The parasites' presence in the lymph nodes almost certainly has implications
for the mammalian immune response, said Robert Mnard, a Howard Hughes Medical
Institute (HHMI) international research scholar who led the study.
Mnard and colleagues report their findings in the February issue of the
journal Nature Medicine, published online on January 22, 2006.
When a mosquito infected with Plasmodium bites a mammal, the immature parasites
travel to the animal's liver, which, until now, scientists thought was the only
place they could develop, Mnard said. Once they have fully developed, the
parasites burst out of the liver cells and infect red blood cells, beginning the
onset of malaria.
Although researchers understand this life cycle, no one has measured directly
how many parasites a mosquito bite transmits or where else in a mammal's body
they travel, said Mnard. To find out, he and his colleagues infected
mosquitoes with fluorescently tagged Plasmodium parasites, and then allowed the
mosquitoes to bite a mouse. From each mosquito bite, they found an average of 20
fluorescent parasites embedded in the animal's skin. Mnard found that the
parasites moved through the skin in a random, circuitous path at a speed that is
amongst the fastest recorded for any migrating cell. After leaving the skin, the
parasites frequently invaded blood vessels. That was no surprise to Mnard,
since they need to travel through blood vessels to get to the liver. However,
many of the parasites also invaded lymphatic vessels. About 25 percent of the
parasites injected by the mosquito bites were drained by lymphatic vessels and
ended up in lymph nodes close to the site of the bite. Their journey seemed to
stop there, as the malaria parasites almost never appeared in lymph nodes
Within about four hours of the mosquito bite, many of the lymph-node parasites
appeared degraded. They were also seen interacting with key mammalian immune
cells, suggesting that the immune cells were destroying them.
A small number of the parasites in the lymph nodes, however, escaped degradation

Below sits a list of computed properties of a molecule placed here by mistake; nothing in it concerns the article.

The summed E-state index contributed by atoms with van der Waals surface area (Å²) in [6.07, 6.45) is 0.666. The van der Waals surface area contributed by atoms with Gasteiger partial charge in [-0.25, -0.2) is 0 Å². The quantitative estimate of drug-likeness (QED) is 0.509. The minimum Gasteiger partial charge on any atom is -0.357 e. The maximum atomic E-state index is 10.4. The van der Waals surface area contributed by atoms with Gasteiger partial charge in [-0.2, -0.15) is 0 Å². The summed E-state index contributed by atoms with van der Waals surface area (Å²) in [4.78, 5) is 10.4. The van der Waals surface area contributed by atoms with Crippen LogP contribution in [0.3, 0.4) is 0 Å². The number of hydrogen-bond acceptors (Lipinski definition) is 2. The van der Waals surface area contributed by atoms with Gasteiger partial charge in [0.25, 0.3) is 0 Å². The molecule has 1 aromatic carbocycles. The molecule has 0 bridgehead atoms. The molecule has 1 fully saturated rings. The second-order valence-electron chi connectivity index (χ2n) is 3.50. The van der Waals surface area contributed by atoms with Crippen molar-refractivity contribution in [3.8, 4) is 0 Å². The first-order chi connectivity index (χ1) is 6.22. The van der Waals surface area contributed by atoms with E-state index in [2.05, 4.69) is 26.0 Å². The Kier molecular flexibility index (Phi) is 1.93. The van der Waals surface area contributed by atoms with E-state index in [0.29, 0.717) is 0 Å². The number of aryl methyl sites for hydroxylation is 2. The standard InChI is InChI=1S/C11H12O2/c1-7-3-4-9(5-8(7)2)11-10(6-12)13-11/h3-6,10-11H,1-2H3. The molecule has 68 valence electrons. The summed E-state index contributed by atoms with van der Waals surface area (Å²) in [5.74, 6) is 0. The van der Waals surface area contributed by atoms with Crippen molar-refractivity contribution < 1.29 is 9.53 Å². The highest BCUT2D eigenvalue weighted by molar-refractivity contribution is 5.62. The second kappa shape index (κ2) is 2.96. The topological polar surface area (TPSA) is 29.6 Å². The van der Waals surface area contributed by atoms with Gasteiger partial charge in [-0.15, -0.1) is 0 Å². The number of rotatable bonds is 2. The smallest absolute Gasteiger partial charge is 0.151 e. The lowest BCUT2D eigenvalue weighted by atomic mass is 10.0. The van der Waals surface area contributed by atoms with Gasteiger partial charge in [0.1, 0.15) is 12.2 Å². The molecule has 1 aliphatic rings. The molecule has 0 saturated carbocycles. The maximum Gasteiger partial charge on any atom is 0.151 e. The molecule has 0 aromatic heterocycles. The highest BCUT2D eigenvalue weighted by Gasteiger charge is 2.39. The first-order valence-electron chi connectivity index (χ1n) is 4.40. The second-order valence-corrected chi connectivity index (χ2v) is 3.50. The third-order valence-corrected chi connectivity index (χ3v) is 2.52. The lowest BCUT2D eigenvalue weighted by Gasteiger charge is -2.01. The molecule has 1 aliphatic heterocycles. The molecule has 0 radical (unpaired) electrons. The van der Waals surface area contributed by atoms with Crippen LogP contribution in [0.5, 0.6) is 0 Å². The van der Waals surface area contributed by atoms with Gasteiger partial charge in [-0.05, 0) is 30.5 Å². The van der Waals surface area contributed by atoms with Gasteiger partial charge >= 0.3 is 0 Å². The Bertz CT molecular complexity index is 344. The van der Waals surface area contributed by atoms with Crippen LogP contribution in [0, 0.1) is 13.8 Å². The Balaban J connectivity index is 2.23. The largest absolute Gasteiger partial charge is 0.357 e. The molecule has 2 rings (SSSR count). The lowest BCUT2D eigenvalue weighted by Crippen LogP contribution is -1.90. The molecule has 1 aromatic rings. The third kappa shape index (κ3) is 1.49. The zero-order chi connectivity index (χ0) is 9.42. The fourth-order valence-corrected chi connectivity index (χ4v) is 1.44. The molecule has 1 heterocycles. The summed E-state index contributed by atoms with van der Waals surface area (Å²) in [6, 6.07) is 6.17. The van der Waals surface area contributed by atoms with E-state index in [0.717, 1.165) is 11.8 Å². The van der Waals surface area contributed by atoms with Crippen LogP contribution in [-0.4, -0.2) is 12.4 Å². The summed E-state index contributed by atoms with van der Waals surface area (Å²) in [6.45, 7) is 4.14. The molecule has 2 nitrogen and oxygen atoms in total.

and began to develop into forms usually found only in the liver. Up to now,
researchers believed that, although both blood and lymphatic vessels take up
Plasmodium parasites, they all end up in the liver, Mnard said. "Nobody
had proposed that they actually might stop" in the lymph nodes and develop
there, he observed.
By 52 hours after the mosquito bites, no parasites remained in the lymph nodes,
which suggests that they can't develop completely there, Mnard said. Only
fully developed parasites can infect red blood cells and cause malaria, so the
lymph-node parasites probably don't contribute to the appearance of malaria
symptoms, he added. But even partially developed or destroyed parasites could
significantly affect how the immune system responds to infection, he noted.
Another unexpected finding adds even more complexity to the mammalian immune
response to the malaria parasite. An hour after a mouse was bitten, nearly half
of the parasites remained in the animal's skin, and some were detected there
even after seven hours. "That's really surprising," Mnard said.
Although he cautions that those numbers may be specific to mice and the species
of Plasmodium the scientists used, it's likely that at least some parasites
remain in the skin of any mammal bitten by a malarial mosquito until immune
cells come along to sweep them out, Mnard said. This second influx of
parasites could prompt a somewhat different immune response in the host, and
those parasites might have different fates. Parasites developing in the lymph
nodes could have two opposite effects on the body's immune response, he
explained. They might alert the body that an invader is present and activate a
protective immune response. On the other hand, their presence in the lymph nodes
might desensitize the body to the parasites, blunting the immune system's
response to liver and blood-cell infection.
"We have to integrate all these new data into something that makes sense
from the immune standpoint," the researcher observed. Understanding the
intricacies of the mammalian immune response to Plasmodium infection might help
scientists create better vaccines, including vaccines that target parasites
before they develop in the liver, Mnard said. Parasite development in lymph
nodes could even be one reason there is so much tolerance to these parasites, he
Howard Hughes Medical Institute